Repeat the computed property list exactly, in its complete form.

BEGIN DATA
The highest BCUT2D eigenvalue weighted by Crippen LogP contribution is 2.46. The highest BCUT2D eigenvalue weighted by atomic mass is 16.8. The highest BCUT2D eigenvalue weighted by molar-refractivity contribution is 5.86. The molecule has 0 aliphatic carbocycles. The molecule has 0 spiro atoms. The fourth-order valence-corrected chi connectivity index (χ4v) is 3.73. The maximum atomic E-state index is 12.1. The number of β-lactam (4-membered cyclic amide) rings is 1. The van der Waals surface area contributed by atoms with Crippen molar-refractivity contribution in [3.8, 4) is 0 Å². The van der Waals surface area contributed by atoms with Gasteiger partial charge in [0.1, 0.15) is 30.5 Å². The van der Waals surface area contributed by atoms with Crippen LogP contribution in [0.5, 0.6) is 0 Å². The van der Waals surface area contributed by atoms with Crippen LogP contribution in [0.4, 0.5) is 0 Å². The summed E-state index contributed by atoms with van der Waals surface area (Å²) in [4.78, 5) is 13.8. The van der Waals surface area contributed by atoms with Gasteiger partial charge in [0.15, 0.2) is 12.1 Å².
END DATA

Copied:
The highest BCUT2D eigenvalue weighted by Crippen LogP contribution is 2.46. The highest BCUT2D eigenvalue weighted by atomic mass is 16.8. The highest BCUT2D eigenvalue weighted by molar-refractivity contribution is 5.86. The molecule has 0 aliphatic carbocycles. The molecule has 0 spiro atoms. The fourth-order valence-corrected chi connectivity index (χ4v) is 3.73. The maximum atomic E-state index is 12.1. The number of β-lactam (4-membered cyclic amide) rings is 1. The van der Waals surface area contributed by atoms with Crippen molar-refractivity contribution in [3.8, 4) is 0 Å². The van der Waals surface area contributed by atoms with Gasteiger partial charge in [0.1, 0.15) is 30.5 Å². The van der Waals surface area contributed by atoms with Crippen LogP contribution in [0.5, 0.6) is 0 Å². The van der Waals surface area contributed by atoms with Crippen LogP contribution in [0.4, 0.5) is 0 Å². The summed E-state index contributed by atoms with van der Waals surface area (Å²) in [4.78, 5) is 13.8. The van der Waals surface area contributed by atoms with Gasteiger partial charge in [0.15, 0.2) is 12.1 Å².